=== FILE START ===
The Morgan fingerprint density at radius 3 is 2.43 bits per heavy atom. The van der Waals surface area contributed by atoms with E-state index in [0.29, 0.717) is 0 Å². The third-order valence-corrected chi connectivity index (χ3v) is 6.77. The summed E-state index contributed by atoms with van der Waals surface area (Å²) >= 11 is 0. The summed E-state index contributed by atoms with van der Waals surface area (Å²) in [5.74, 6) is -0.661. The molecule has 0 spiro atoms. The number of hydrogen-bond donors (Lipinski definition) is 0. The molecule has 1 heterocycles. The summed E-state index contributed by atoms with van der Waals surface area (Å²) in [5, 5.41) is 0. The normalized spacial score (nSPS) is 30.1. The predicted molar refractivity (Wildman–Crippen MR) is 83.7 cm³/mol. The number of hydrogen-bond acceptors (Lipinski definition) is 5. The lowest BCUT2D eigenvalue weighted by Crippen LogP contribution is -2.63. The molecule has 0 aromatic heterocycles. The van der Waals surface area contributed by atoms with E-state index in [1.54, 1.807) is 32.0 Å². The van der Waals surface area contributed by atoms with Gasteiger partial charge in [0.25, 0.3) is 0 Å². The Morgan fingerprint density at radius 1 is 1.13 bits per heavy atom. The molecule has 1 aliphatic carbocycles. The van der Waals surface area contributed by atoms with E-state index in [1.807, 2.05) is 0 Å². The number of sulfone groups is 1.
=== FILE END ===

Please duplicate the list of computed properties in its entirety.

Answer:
The Morgan fingerprint density at radius 3 is 2.43 bits per heavy atom. The van der Waals surface area contributed by atoms with E-state index in [0.29, 0.717) is 0 Å². The third-order valence-corrected chi connectivity index (χ3v) is 6.77. The summed E-state index contributed by atoms with van der Waals surface area (Å²) >= 11 is 0. The summed E-state index contributed by atoms with van der Waals surface area (Å²) in [5.74, 6) is -0.661. The molecule has 0 spiro atoms. The number of hydrogen-bond donors (Lipinski definition) is 0. The molecule has 1 heterocycles. The summed E-state index contributed by atoms with van der Waals surface area (Å²) in [5, 5.41) is 0. The normalized spacial score (nSPS) is 30.1. The predicted molar refractivity (Wildman–Crippen MR) is 83.7 cm³/mol. The number of hydrogen-bond acceptors (Lipinski definition) is 5. The lowest BCUT2D eigenvalue weighted by Crippen LogP contribution is -2.63. The molecule has 0 aromatic heterocycles. The van der Waals surface area contributed by atoms with E-state index in [1.54, 1.807) is 32.0 Å². The van der Waals surface area contributed by atoms with Gasteiger partial charge in [0.25, 0.3) is 0 Å². The Morgan fingerprint density at radius 1 is 1.13 bits per heavy atom. The molecule has 1 aliphatic carbocycles. The van der Waals surface area contributed by atoms with E-state index in [1.807, 2.05) is 0 Å². The number of sulfone groups is 1.